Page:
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Nets play Lakers in night two of L.A. back-to-back

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Sacramento Kings v Los Angeles Lakers Photo by Harry How/Getty Images

At least some of us got a little extra sleep? The Nets went into Los Angeles to start a back-to-back and got stomped out by the Clippers. The Nets were short handed and going up against the league’s best team. Stuff happens.

Awaiting the Nets will be the Los Angeles Lakers. The baby Lakers have been a pleasant surprise one month into the season and are quickly become a league pass favorite. Although they got blown out in their last game to the Wolves, the team has looked solid.

Where to follow the game

YES Network on TV and WCBS 880 AM on radio. Still on the West side so grab a snack (or two) and tune in after 10:30 PM.


Jeremy Lin's out. Isaiah Whitehead was available but didn’t play last night as he is recovering from the concussion he suffered last Tuesday. No word on his availability tonight.

All clear for the Lake Show.

The game

Having Brook Lopez won't hurt. The Nets are working to maintain his health and will continue to avoid playing him on both sides of a b2b. Lopez is the Nets most reliable player and a guarantee to get you a good 18 to 20 points on efficient shooting. He’ll be matched up with Timofey Mozgov. When free agency began and Mozgov got his huge contract for the Lakers, practically every response I saw openly mocked LA for giving him $64 million. However, Mozgov has done fairly well in his role and appears to be a nice piece for the Lakers going forward.

New coach Luke Walton has the team playing inspired ball, and as scary as it sounds, they could be playing even better. As the baby Lakers get more seasoning, those mistakes figure to happen less frequently. It’ll be interesting to see how they look when we see them again next month in Brooklyn.

The matchup at power forward should be fun. Julius Randle is a bully of a power forward that controls the glass, plays a physical style of ball and can lead the fastbreak. We can say the exact same thing about Brooklyn’s Trevor Booker.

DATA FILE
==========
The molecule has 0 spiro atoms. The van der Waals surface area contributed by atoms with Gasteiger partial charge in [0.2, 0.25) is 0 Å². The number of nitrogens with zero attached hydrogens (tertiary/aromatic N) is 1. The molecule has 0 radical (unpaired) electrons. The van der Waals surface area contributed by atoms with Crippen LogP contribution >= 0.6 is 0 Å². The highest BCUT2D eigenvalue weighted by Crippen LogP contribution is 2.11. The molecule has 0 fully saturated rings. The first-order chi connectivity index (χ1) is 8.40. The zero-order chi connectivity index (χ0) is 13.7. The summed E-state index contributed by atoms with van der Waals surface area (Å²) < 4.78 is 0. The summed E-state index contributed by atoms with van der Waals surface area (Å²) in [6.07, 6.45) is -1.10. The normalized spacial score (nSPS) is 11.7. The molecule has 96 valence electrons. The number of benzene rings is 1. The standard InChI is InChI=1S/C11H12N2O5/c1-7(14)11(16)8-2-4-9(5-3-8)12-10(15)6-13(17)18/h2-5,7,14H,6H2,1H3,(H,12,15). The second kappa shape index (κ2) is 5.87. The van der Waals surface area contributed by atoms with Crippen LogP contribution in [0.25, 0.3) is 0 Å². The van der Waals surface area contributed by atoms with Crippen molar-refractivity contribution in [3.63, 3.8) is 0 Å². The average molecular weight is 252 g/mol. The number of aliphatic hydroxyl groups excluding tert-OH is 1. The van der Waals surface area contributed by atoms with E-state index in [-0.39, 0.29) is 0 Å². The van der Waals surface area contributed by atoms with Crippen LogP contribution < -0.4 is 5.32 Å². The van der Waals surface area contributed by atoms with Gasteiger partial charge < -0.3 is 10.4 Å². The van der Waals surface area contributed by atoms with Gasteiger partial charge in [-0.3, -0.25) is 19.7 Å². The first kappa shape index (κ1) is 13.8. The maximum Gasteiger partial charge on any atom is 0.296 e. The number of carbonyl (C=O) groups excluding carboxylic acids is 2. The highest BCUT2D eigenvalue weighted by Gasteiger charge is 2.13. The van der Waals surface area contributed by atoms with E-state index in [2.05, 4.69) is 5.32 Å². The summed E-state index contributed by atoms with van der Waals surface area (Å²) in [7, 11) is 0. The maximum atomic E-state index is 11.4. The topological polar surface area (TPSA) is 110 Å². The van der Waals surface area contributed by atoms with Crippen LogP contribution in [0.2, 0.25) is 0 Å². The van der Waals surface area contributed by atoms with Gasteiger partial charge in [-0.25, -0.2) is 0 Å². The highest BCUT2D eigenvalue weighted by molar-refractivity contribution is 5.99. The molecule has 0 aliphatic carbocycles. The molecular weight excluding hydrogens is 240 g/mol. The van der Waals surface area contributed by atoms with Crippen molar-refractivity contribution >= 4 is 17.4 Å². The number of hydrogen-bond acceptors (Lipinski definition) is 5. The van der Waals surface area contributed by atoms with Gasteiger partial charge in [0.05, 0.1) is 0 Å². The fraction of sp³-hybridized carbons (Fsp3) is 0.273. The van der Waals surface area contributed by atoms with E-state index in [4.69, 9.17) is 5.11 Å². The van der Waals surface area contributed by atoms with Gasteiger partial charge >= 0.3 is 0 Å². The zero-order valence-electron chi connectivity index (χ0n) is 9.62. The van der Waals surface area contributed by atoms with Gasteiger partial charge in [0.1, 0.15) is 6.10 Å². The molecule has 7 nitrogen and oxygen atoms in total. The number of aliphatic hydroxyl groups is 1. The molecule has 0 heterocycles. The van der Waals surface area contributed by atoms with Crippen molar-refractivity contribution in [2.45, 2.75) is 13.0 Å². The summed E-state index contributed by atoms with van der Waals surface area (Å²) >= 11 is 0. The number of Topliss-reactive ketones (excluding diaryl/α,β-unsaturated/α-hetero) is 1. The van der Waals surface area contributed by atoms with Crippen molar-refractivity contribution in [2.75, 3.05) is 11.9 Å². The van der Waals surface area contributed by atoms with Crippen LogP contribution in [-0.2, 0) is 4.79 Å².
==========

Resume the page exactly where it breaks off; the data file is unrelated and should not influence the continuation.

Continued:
I didn’t realize this until I looked it up on Basketball Reference, but Swaggy P (aka Nick Young) has been in the league TEN years. And amazingly, he’s having the best year of his career. He’s shooting a career high 46.4 percent from the field, turning the ball over at a career low rate, and most importantly, playing fantastic defense. Rondae Hollis Jefferson figures to draw this assignment and has to make sure he keeps Young off of the three point line.

Player to watch: D'Angelo Russell

D’Angelo must have been the happiest person in the world when we found out Byron Scott was out of a job. Scott made life hell for Russell last year and benched him for BS reasons. With Walton and his motion offense, D-Lo has been more involved and has more freedom to orchestrate the offense. Although his shooting numbers aren’t there, he has the potential to go off at a moment’s notice. And like a lot of Lakers, he needs to cut down on the turnovers.

Sean Kilpatrick got the start last night at PG and had a rough go of things against Chris Paul and the Clips. Despite that, he’s done fairly well this season and as he gets more time at the point, he should become more comfortable setting his teammates up. With Lopez back, there won’t be a need for Kilpatrick to take 17 shots again. The Nets don’t need that out of him.

From the Vault

Over at Yahoo’s Ball Don’t Lie, Kelly Dwyer had a great article discussing Magic Johnson’s career between the Pistons sweep in 1989 and his HIV diagnosis in 1991. This part really stood out:

The typical arc of the story’s re-tell has Magic Johnson, clutching a pained left hamstring, truly limping away from the NBA in 1989. The two and a half years spent between that supposed denouement as a player, suffered in Game 2 of Los Angeles’ title defense against Detroit in the NBA Finals, and Magic’s HIV diagnosis in 1991 have remained largely forgotten. It’s understandable, as we tend to let the larger moments overshadow the relatively significant, but that shouldn’t excuse it.

Magic Johnson wasn’t some too-slow, ill-fitting reminder of a previous era from 1989 through 1991. He didn’t act as some proto-version of Vlade Divac, milking every lope up court on his way to a low post that could have been ordered on special from the YMCA your father-in-law shoots at. His appearance in the 1991 NBA Finals wasn’t a token goodbye, nor was it an upset fling for the Lakers. His 1989-90 Most Valuable Player award wasn’t handed to him solely due to a raft of dodgy math.

And with that, take a trip back to 1990 and watch Magic go to work against the Suns.

More reading: Silver Screen and Roll